OTTAWA, Ontario (CNS) — As the Canadian Parliament considered a bill legalizing euthanasia and physician-assisted suicide, thousands gathered May 12 for the annual National March for Life.

The march’s focal point always has been “the threat to life at its earliest stages through abortion,” Cardinal Thomas Collins of Toronto said in his homily at the annual pro-life Mass at Notre-Dame Cathedral Basilica.

“These days, we have witnessed a growing threat to life at the other end of the earthly journey, through the misguided decision of the Supreme Court and the preparation of legislation to implement that decision throughout our land,” the cardinal told the congregation.

“The scourge of euthanasia and assisted suicide is upon us, and we need only to look to countries of Western Europe that have gone before us down this dark path to see what is in store,” he added.

Cardinal Thomas carried his message to Parliament Hill where he encouraged marchers to act, to join the Coalition for HealthCARE and Conscience and to promote both palliative care and pregnancy care centers.

Archbishop Christian Lepine of Montreal told the crowd life is a “gift from God,” no matter how fragile or weak it is.

Archbishop Luigi Bonazzi, papal nuncio to Canada, brought a blessing and a greeting from Pope Francis to the crowd.

He quoted St. Clare of Assisi who once said, “I thank God for having created me.” He said it was his wish people would “be thanking God for the life he has given us.”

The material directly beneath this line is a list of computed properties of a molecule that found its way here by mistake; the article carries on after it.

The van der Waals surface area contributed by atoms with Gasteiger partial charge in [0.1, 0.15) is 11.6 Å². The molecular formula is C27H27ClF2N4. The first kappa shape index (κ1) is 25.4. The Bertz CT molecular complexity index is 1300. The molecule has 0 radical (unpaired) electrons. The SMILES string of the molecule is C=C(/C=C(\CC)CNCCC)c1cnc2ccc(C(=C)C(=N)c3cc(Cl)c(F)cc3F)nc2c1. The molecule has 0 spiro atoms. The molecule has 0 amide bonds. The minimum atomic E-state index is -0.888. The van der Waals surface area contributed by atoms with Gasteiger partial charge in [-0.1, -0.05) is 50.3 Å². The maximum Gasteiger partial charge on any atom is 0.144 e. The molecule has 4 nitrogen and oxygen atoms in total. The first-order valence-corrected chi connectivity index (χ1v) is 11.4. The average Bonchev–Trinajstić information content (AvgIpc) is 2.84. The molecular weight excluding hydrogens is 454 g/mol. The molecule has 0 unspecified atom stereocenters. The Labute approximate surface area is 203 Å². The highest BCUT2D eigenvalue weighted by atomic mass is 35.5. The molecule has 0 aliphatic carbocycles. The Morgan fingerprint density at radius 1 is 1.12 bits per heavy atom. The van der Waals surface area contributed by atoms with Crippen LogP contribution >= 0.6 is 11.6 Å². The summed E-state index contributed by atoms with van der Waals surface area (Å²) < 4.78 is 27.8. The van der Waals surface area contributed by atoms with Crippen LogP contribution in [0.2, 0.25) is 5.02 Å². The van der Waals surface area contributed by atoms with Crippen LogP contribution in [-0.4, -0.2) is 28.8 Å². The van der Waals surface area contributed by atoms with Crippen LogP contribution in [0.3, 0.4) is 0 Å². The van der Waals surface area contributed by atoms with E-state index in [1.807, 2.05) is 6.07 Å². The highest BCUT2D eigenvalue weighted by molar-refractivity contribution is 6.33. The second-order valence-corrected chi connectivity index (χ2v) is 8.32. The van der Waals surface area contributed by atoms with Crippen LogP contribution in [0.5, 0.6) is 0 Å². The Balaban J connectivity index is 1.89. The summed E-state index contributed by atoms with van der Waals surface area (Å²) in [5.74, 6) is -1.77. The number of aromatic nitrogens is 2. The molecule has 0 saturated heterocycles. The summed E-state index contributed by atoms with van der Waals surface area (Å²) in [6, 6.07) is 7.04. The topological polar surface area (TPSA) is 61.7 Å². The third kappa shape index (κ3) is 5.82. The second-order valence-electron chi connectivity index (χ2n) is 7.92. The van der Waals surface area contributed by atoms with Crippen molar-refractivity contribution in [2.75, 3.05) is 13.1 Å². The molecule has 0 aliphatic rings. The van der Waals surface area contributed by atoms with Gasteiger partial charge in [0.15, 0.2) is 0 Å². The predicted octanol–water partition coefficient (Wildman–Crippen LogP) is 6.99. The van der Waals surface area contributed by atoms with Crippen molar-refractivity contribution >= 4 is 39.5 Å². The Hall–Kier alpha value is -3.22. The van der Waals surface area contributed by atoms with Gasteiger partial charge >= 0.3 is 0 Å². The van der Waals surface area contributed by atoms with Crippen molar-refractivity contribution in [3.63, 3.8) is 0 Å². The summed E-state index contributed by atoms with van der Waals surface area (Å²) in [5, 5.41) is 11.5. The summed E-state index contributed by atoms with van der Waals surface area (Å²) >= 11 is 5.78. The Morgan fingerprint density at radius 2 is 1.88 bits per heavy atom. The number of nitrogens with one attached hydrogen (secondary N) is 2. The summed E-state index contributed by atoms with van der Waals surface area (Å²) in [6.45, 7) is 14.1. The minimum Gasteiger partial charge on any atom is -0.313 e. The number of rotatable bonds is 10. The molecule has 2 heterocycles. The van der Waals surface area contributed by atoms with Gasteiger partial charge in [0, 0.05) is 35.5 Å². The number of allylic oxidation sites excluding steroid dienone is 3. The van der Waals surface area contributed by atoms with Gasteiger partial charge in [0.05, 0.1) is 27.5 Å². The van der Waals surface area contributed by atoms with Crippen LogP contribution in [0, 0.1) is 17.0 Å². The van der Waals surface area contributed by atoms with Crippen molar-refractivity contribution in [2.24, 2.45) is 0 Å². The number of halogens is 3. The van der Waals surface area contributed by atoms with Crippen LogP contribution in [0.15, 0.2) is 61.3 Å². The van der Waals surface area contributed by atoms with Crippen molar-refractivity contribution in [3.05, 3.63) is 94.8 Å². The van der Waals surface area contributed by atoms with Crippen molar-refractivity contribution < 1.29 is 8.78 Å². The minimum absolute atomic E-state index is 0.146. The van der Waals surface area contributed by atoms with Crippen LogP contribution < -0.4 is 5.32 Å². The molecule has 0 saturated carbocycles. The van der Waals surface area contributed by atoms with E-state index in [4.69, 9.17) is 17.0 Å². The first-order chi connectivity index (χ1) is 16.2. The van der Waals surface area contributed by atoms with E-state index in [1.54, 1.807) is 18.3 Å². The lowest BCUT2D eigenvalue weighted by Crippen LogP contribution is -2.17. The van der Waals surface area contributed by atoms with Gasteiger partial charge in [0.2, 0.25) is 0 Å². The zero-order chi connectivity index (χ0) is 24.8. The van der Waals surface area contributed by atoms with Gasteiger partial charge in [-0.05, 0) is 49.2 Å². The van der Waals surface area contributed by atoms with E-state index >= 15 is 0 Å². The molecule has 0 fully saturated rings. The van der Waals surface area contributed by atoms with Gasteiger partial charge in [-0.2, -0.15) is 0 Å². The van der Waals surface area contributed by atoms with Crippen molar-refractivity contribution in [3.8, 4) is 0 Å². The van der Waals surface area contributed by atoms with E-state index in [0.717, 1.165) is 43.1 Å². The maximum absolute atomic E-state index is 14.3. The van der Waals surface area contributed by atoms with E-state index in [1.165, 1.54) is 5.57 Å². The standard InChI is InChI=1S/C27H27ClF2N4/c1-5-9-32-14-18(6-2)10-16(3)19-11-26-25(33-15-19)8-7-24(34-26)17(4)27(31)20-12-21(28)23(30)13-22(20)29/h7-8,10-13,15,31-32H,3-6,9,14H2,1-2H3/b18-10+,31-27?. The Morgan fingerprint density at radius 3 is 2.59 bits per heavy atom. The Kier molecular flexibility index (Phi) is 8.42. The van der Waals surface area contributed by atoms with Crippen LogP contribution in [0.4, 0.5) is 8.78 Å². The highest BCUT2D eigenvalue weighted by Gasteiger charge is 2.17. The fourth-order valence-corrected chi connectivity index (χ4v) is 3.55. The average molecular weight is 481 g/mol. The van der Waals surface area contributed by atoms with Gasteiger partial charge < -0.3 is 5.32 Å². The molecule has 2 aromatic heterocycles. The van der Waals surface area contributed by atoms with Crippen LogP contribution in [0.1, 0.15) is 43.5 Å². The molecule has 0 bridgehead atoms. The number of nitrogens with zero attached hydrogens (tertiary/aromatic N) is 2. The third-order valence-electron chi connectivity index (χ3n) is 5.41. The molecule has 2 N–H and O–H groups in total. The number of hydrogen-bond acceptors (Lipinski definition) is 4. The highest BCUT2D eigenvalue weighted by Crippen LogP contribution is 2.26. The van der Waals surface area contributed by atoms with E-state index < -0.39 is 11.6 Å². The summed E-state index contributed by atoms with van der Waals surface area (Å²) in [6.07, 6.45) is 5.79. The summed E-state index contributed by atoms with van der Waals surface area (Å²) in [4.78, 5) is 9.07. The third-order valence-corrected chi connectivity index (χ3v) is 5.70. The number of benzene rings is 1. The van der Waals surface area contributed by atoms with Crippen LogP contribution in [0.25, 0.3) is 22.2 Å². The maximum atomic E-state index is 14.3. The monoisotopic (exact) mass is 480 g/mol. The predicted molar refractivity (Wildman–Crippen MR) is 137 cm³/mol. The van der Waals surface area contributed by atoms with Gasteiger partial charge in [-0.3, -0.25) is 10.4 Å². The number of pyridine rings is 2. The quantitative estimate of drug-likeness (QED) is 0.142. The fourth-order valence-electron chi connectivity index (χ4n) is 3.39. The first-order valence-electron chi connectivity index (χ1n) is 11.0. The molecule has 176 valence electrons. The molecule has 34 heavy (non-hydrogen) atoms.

“In our country, the sanctity of life is being challenged on both ends of the spectrum, both in the womb and at the end of life,” said Member of Parliament Ted Falk, vice co-chairman of the House of Commons Standing Committee on Justice and Human Rights, which had sent the euthanasia and physician-assisted suicide bill back to the full House. “We have to stand up to it,” Falk said, encouraging the crowd to continue their support. “Science is on your side.”

In the end, the committee rejected the proposed amendments to strengthen safeguards for vulnerable mentally ill and disabled Canadians.

Falk was one of a dozen pro-life members of Parliament who spoke to the marchers.

Others joined the event, including Obianuju Ekeocha, Culture of Life Africa founder and president. “Laws come and go, but universal truths remain,” she said. “It is a universal truth that life begins at conception, without exceptions.”

Ekeocha decried Canada’s decision to send money to fund abortion in developing countries around the world. “I beg you to not use the blood of the innocent to pave the path to development,” she said.

Security was extremely tight on Parliament Hill to prevent opposition protestors from storming the steps while the program continued as they have done the previous two years. When a counter demonstration of about 100 people tried to confront the marchers at one point, police changed the route, shortening it by two blocks to prevent any confrontations, said Jim Hughes, president of the Campaign Life Coalition.

On the eve of the march, however, protestors interrupted the annual vigil at Ottawa’s Human Rights Monument, Hughes said. About 30 protestors stood in front of the pro-life speakers, blew whistles and shouted obscenities. “There was a lot of cursing and profanity in front of the children and the nuns,” he said.